Lines like ‘we’ve come on holiday by mistake’ have become legendary, as has the huge joint known as the Camberwell Carrot.  So if you haven’t seen it, do so immediately.

Oh, and check out this lovely photo of Mark and me, exhausted after caring for our son:

Kirk out




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Is This a Piece of Your Brain?

It’s been like Fawlty Towers here today, what with sick sons, dramatic partners and various storms in teacups.  It’s too hot to be rushing around but I’ve been up and downstairs a million times seeing to Daniel’s needs, and then there was a total bloody panic mid-afternoon when his stiff neck got much worse and everyone (but me) thought it was the aspartame.  I blamed Mark for being a drama queen, he blamed me for not asking for medicine sans aspartame and everyone blamed the medicine manufacturers for putting such a noxious ingredient in their medicine.  So back to the doc’s we all went, looking like some kind of slow-motion dance as we held a hand apiece and manoeuvred Daniel across the road (thank god the doctor’s isn’t further away, we’d have had to get a taxi).  The doctor was quite baffled by Mark’s assertion that he thought the aspartame to blame and she then got an earful from him (and a subsequent apology) about the dangers of that bloody sweetener.  So Mark (bless him) is now en route to the chemist to try to get another antibiotic that doesn’t have you-know-what in it.

I’m being a bit harsh on people here; it’s just that I think a little common sense goes a long way…

Guess who doesn’t believe in common sense?

Anyway, now I’ve got that off my chest it’s time to go and make the dinner since Mark isn’t here to make it.

A toute a l’heure!

Kirk out














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Racked on a Bed of Pain

I am sitting in Daniel’s room at his request, watching him while he sleeps.  The poor lad is not at all well, having had one course of antibiotics which failed to kill his ear infection. His tonsils are inflamed, his glands are up and he has a temperature. So back to the doctor’s we went yesterday, to be given another lot of stronger antibiotics.  And guess what?  This lot have aspartame in.
Now, I am no fan of these unnatural sweeteners, and I always avoid them but it never occurred to me that they would be in medicine!  And Daniel once had a bad reaction to the stuff, so we have steered clear of it ever since.  However I was not convinced that a reaction he had as a five-year-old would be repeated twelve years later, but once he found out about the aspartame he became agitated and there was no way I could get it down him.  So back to the doctor’s I went at the crack of eight o’clock, and I am now waiting for the doc to call me back.  In the meantime Daniel has bitten the bullet and taken the medicine, which was very brave of him as he was terrified of an adverse reaction.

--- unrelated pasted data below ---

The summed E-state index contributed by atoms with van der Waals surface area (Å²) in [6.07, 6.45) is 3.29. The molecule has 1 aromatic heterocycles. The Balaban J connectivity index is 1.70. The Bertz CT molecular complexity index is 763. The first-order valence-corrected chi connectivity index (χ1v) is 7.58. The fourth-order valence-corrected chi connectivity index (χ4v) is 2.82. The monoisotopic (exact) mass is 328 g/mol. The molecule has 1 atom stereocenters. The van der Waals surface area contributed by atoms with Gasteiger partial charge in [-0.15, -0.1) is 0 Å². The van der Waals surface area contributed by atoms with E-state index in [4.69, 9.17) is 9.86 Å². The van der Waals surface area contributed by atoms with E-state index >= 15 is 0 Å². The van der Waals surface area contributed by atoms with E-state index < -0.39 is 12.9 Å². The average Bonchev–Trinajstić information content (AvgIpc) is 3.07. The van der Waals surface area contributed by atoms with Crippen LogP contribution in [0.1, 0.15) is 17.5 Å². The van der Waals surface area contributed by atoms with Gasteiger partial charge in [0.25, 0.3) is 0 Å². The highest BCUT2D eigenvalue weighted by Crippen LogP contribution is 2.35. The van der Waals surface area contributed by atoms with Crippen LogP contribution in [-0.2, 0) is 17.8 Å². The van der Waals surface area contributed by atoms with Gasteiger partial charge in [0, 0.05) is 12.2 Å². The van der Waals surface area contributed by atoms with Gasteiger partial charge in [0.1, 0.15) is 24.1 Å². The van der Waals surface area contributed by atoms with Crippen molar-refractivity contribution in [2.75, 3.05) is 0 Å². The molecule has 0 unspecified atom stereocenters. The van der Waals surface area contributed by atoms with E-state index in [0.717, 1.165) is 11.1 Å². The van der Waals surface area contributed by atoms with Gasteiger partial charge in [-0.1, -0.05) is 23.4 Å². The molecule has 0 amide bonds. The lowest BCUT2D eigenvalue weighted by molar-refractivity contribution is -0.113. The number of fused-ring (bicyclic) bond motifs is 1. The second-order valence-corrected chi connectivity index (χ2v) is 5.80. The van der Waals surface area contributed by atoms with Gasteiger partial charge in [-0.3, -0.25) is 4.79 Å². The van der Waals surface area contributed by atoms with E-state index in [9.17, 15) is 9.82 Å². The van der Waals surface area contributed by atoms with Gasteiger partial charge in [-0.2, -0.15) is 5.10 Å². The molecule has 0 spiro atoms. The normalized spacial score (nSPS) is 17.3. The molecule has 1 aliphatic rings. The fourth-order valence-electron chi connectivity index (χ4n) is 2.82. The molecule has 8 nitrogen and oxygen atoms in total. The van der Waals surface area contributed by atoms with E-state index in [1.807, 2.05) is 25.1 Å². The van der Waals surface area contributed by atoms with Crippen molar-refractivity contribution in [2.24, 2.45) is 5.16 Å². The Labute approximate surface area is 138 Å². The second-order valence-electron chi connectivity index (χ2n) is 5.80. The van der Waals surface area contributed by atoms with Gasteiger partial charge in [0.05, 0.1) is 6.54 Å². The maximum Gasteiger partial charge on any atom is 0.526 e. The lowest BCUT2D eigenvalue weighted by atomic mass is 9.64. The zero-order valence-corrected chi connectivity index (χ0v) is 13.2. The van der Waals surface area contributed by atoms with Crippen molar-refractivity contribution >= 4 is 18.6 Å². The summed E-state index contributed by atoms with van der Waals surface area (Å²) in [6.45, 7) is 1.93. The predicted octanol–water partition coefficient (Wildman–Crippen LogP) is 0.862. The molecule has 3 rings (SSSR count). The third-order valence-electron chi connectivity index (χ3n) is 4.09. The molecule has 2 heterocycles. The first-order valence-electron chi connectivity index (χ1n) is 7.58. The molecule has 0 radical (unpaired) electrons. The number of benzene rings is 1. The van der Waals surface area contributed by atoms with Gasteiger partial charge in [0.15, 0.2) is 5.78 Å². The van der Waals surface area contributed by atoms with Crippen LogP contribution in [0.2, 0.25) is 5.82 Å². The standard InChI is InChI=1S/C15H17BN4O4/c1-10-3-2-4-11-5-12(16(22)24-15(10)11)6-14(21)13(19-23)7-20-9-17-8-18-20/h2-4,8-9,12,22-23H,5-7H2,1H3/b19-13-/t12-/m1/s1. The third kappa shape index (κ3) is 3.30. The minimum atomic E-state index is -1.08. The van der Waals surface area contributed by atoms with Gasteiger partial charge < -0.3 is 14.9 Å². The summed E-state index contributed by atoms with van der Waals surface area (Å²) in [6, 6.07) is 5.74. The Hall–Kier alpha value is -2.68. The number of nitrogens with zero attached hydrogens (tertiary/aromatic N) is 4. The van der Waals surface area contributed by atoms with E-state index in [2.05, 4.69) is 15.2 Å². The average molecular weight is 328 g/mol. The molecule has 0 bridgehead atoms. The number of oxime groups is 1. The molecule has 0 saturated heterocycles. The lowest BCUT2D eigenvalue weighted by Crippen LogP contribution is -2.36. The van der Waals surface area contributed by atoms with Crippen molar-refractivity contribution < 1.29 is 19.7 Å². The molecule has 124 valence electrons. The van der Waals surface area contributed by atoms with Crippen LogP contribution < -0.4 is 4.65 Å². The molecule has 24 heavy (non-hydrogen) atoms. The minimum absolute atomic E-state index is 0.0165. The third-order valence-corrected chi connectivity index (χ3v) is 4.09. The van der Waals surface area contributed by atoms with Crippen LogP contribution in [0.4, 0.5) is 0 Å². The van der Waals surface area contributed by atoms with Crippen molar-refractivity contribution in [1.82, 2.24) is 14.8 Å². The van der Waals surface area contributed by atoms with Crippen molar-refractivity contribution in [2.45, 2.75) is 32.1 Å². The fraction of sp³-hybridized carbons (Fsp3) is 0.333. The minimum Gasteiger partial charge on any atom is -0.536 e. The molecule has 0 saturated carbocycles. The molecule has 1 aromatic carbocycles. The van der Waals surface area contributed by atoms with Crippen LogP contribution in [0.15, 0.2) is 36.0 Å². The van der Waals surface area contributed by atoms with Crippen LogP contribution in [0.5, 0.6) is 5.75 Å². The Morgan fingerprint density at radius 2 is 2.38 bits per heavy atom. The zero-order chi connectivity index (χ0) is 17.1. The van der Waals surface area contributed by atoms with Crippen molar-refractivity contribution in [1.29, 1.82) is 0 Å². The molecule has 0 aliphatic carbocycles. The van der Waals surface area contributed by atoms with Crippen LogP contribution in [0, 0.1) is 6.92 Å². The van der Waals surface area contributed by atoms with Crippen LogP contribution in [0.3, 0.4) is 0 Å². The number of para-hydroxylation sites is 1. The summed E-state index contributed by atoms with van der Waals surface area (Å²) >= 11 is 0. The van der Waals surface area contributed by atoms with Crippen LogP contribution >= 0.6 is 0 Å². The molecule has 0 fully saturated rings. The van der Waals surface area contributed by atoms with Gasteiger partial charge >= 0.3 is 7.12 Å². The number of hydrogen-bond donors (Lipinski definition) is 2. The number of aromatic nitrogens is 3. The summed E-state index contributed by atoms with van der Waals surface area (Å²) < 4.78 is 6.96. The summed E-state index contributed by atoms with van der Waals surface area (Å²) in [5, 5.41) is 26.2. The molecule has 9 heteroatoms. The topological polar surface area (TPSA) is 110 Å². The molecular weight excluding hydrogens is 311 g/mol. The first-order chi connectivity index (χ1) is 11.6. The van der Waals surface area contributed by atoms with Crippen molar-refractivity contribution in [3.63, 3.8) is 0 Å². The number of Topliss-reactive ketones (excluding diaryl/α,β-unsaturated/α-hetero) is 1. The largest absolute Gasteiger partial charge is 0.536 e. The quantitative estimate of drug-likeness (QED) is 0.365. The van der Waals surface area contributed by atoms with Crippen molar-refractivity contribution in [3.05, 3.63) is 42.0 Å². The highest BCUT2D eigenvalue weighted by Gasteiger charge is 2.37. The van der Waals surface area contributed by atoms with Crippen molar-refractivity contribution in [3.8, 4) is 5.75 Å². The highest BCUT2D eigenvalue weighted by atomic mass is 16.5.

I am going to use the time to go back to reading Proust. A toute a l’heure, mes petits!
Kirk out

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Don’t Drink That – It’s Had a Troll Washed In It

Once Holly as an exercise in writing decided to write down bits of conversation we were having in the household.  I probably still have them somewhere, but I have now accumulated so many notebooks that I can’t begin to contemplate trying to find it: however, I do remember that one thing she wrote down was ‘Don’t drink that, it’s had a troll washed in it.’  The children used to have these little plastic things with long combable hair which I used to call Gonks but they knew as trolls.


There was a glass of water hanging about, and at some point somebody said the immortal words: ‘Don’t drink that; it’s had a troll washed in it.’

I guess every family has its sayings, the mere repetition of which is enough to provoke laughter in the family and bemusement in everyone else.  Ours are, apart from the troll thing, ‘I can’t face it!’ (a joke about when Mark had a hissy fit), ‘it doesn’t come free, you know,’ (Mark’s perennial joke about charging people for comfrey cream) and – oh, I’m sure there are lots of others but I can’t think what they are now.

Do your family have sayings which make you laugh and baffle strangers?  Let me know what they are.

Kirk out



Filed under friends and family, The madness of Mark


Sometimes I wish this blog was like Facebook: that I could interact more directly with readers; that they could comment more easily and we could have a chat without the endless posting and clicking of buttons and signing in and having wordpress insist that I am Mark etc.  Whereas what usually happens is that I catch up with comments the day after I post, and then having made it through the incomprehensibly tortuous screening process needed in order to comment on my own blog!!! I respond to the comment, we’ve all forgotten what the post was about in the first place.

Of course, people do comment on Facebook, but then you can’t see the comments unless you’re a friend of mine on there.

I hope my latest follower comments from time to time: Sandy Ludinski is a caravanner in Australia

and I have always longed to have a caravan.  Actually not a caravan as such: I’d really like a camper van (a VW one if possible) which you can just get into and drive and then climb in the back of and cook and then sleep.  Lovely.  I’ve decided since last summer’s fiasco in Derbyshire:

- that my camping days are over, but a camper van is very appealing.  Perhaps you can hire one for a few days?  Er – yes, you can, but it’s not cheap:

Anyone out there got a camper van they want to loan us for the weekend?

While we wait for offers to flood in, I will just note that the Synod has approved the appointment of women bishops.  Yay!

Kirk out